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It's an interesting fact, that there's a straight forward way to visualize rational numbers. To each rational number – given as two integers $n<m$ – there corresponds a multiplication graph $n/m$ with a line between $a,b < m$ iff $an \equiv b\operatorname{mod} m$.

It's another interesting fact that you often can tell how a graph $n/m$ roughly looks like, just by looking at the two numbers $n$ and $m$.

To some of the following examples I give the fact of modular arithmetic that is responsible for its apparent structure.


$n/(n+1)$

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due to $a(m-1) \equiv (m-a)(m-1)\operatorname{mod} m$


$n/(2n-2)$

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due to $a(m+2)/2 \equiv (a+(m+2)/2)(m+2)/2)\operatorname{mod} m$ for even $m$


$n/(2n-1)$

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$n/2n$

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due to $am/2 \equiv 0 \operatorname{mod} m$ for even $a$ and $am/2 \equiv m/2 \operatorname{mod} m$ for odd $a$ and even $m$


$n/(2n+1)$ enter image description here


$n/(2n+2)$

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$n/(3n-1)$

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$n/3n$

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$n/(3n+1)$

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$n/7n$

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Note that for $n/kn$, i.e. multiples of $1/k$ you will always see $k$ densities around the circle, as for $n/2n$ and $n/3n$ (see above).


$n/(n^2-1)$

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Note that also quadratic relations between $n$ and $m$ give rise to obvious patterns, in this case: a structure of perfect $n-1$-fold rotation symmetry containing the regular $n$-gon. The clearness of the structure has to do with the fact that for $m=n^2 - 1$, i.e. $n = \sqrt{m+1}$, we have $an \equiv b \operatorname{mod} m$ iff $bn \equiv a \operatorname{mod} m$, i.e. we see only half of the lines - the picture is clearer than normal.


$n=23k, m = n + 22, k=1,2,\dots$

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Another interesting fact that I'd like to mention is, that you cannot only tell (roughly) how the graph looks like for given numbers $n$, $m$ (at least in the cases above) but you can also tell something about the numbers by looking at the graph $n/m$. Especially you can tell at a glance the greatest common divisor of two numbers $n$, $m$, say $n=144$ and $m=324$, when $n/m$ looks like this:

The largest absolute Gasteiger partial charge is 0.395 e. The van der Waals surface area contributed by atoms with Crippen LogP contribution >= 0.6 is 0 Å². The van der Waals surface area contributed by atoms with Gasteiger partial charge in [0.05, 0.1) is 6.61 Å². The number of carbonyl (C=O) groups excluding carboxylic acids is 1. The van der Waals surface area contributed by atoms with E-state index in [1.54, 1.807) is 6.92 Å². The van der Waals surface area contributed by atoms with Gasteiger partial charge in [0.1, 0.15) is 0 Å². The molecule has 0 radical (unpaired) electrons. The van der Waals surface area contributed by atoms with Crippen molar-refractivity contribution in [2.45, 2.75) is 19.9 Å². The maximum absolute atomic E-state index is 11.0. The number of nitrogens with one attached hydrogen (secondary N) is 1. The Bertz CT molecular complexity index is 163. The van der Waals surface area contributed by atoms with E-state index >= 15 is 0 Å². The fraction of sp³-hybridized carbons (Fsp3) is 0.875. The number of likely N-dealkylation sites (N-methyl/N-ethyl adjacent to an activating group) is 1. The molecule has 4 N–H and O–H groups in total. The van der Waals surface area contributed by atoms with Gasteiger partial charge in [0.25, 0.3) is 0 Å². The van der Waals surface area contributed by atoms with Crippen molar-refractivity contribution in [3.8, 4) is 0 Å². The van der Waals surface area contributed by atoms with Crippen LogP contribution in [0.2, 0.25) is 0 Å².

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What you see are $9$ densities, and in fact we find that the greatest common divisor of $n$ and $m$ is $\frac{m}{9} = 36$ with $n = 36\cdot 4$ and $m = 36\cdot 9$, i.e. $\frac{144}{324} = \frac{4}{9}$

Note how this graph appears in the "multiples" of $4/9$:

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Finally, note that you can tell if a number $p$ is prime just by looking at its multiplication graphs $n/p$ for $n=2,\dots p-2$.

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$p$ is prime iff all graphs $n/p$ show permutations of the numbers $1,2\dots p-1$.


My questions are:

  1. Is a general way conceivable that – given a polynomial $m = an + b$ or $m = n^2 +an + b$ – allows me to predict how the graphs $n/(an + b)$ will look like.

Of course $a$ should be small, and we may restrict ourselves to the case $b \leq a$.

(Thinking loud: I guess there could be some structure types of graphs (depending on $a$ and $b$) that can be parametrized by one or two other numbers which depend on $a$ and $b$, e.g. the number of cusps or densities, the rotation symmetry, etc.)

  1. Is there a general scheme how to explain the apparent structure of the graphs $n/(an + b)$ (their "motif" and/or periodicity or its texture)?

Find here a good explanation of the structure of $m = n^2 -1$.


Finally, here is a Cantor-like table of the first rational numbers depicted as multiplication graphs:

enter image description here

Note that you can see straight lines of slope $1$, $\frac{1}{2}$, $\frac{1}{3}$, $\frac{1}{4}$ and $0$.

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    $\begingroup$ As utterly fascinating as this is, I think this question is not a good fit for math.stackexchange. Basically this reads like a shortened version of a very interesting expository article that might appear in a journal like The Mathematical Intelligencer or The American Mathematical Monthly. The questions asked are very broad, great for someone to pursue as a research project, but badly formed for the kind of straightforward answer that is expected of a math.stackexchange answer. $\endgroup$ – Lee Mosher Nov 17 '18 at 16:49

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